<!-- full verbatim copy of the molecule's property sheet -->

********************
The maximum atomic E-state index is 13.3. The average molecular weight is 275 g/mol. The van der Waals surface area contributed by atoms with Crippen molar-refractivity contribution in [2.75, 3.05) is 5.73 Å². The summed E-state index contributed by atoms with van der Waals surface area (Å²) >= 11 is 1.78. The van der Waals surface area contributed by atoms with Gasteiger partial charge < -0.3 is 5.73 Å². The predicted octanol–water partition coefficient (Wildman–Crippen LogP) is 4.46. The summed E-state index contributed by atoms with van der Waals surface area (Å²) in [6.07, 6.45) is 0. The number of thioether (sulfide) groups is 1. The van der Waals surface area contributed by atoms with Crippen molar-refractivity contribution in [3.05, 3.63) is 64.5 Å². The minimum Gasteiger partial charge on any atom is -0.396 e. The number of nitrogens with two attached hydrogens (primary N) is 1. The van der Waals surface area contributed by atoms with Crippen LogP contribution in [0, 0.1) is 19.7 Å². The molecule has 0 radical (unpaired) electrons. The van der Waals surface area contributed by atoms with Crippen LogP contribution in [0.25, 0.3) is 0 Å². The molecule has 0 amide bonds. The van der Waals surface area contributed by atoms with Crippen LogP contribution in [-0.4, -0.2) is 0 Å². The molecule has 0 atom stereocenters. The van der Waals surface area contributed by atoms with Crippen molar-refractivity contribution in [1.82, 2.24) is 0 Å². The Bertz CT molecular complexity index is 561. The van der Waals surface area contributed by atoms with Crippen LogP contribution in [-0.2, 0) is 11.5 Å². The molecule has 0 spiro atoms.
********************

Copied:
The maximum atomic E-state index is 13.3. The average molecular weight is 275 g/mol. The van der Waals surface area contributed by atoms with Crippen molar-refractivity contribution in [2.75, 3.05) is 5.73 Å². The summed E-state index contributed by atoms with van der Waals surface area (Å²) >= 11 is 1.78. The van der Waals surface area contributed by atoms with Gasteiger partial charge < -0.3 is 5.73 Å². The predicted octanol–water partition coefficient (Wildman–Crippen LogP) is 4.46. The summed E-state index contributed by atoms with van der Waals surface area (Å²) in [6.07, 6.45) is 0. The number of thioether (sulfide) groups is 1. The van der Waals surface area contributed by atoms with Crippen molar-refractivity contribution in [3.05, 3.63) is 64.5 Å². The minimum Gasteiger partial charge on any atom is -0.396 e. The number of nitrogens with two attached hydrogens (primary N) is 1. The van der Waals surface area contributed by atoms with Crippen LogP contribution in [0, 0.1) is 19.7 Å². The molecule has 0 radical (unpaired) electrons. The van der Waals surface area contributed by atoms with Crippen LogP contribution in [0.25, 0.3) is 0 Å². The molecule has 0 amide bonds. The van der Waals surface area contributed by atoms with Crippen LogP contribution in [-0.4, -0.2) is 0 Å². The molecule has 0 atom stereocenters. The van der Waals surface area contributed by atoms with Crippen molar-refractivity contribution in [1.82, 2.24) is 0 Å². The Bertz CT molecular complexity index is 561. The van der Waals surface area contributed by atoms with Crippen LogP contribution in [-0.2, 0) is 11.5 Å². The molecule has 0 spiro atoms.